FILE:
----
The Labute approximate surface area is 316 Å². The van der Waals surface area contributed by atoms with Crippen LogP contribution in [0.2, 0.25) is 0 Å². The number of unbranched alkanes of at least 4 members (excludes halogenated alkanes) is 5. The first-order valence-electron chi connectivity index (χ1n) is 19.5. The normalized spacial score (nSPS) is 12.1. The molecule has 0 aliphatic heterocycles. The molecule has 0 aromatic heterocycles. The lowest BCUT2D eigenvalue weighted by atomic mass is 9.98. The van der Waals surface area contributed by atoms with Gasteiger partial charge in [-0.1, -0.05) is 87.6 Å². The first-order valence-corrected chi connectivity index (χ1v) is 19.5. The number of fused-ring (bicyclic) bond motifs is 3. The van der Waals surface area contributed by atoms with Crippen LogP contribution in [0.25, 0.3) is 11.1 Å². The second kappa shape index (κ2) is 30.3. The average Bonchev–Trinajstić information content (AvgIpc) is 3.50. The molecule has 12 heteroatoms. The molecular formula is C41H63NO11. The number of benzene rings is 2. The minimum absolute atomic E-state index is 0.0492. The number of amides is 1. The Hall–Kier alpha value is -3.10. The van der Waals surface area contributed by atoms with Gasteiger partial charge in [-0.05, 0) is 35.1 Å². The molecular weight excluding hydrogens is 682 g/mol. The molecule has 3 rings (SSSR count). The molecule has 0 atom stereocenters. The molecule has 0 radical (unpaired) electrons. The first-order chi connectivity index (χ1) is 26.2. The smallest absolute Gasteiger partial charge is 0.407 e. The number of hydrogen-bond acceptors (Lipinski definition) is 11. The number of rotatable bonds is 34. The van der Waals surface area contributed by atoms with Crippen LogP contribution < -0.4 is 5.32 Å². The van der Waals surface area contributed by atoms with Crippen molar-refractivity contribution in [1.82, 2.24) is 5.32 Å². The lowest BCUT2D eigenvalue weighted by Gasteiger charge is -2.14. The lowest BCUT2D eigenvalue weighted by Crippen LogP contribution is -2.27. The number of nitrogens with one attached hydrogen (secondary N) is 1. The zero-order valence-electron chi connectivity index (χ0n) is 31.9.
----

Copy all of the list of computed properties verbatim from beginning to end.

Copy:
The Labute approximate surface area is 316 Å². The van der Waals surface area contributed by atoms with Crippen LogP contribution in [0.2, 0.25) is 0 Å². The number of unbranched alkanes of at least 4 members (excludes halogenated alkanes) is 5. The first-order valence-electron chi connectivity index (χ1n) is 19.5. The normalized spacial score (nSPS) is 12.1. The molecule has 0 aliphatic heterocycles. The molecule has 0 aromatic heterocycles. The lowest BCUT2D eigenvalue weighted by atomic mass is 9.98. The van der Waals surface area contributed by atoms with Gasteiger partial charge in [-0.1, -0.05) is 87.6 Å². The first-order valence-corrected chi connectivity index (χ1v) is 19.5. The number of fused-ring (bicyclic) bond motifs is 3. The van der Waals surface area contributed by atoms with Crippen LogP contribution in [0.25, 0.3) is 11.1 Å². The second kappa shape index (κ2) is 30.3. The average Bonchev–Trinajstić information content (AvgIpc) is 3.50. The molecule has 12 heteroatoms. The molecular formula is C41H63NO11. The number of benzene rings is 2. The minimum absolute atomic E-state index is 0.0492. The number of amides is 1. The Hall–Kier alpha value is -3.10. The van der Waals surface area contributed by atoms with Gasteiger partial charge in [-0.05, 0) is 35.1 Å². The molecular weight excluding hydrogens is 682 g/mol. The molecule has 3 rings (SSSR count). The molecule has 0 atom stereocenters. The molecule has 0 radical (unpaired) electrons. The first-order chi connectivity index (χ1) is 26.2. The smallest absolute Gasteiger partial charge is 0.407 e. The number of hydrogen-bond acceptors (Lipinski definition) is 11. The number of rotatable bonds is 34. The van der Waals surface area contributed by atoms with Crippen LogP contribution < -0.4 is 5.32 Å². The van der Waals surface area contributed by atoms with Crippen molar-refractivity contribution in [1.82, 2.24) is 5.32 Å². The lowest BCUT2D eigenvalue weighted by Gasteiger charge is -2.14. The lowest BCUT2D eigenvalue weighted by Crippen LogP contribution is -2.27. The number of nitrogens with one attached hydrogen (secondary N) is 1. The zero-order valence-electron chi connectivity index (χ0n) is 31.9.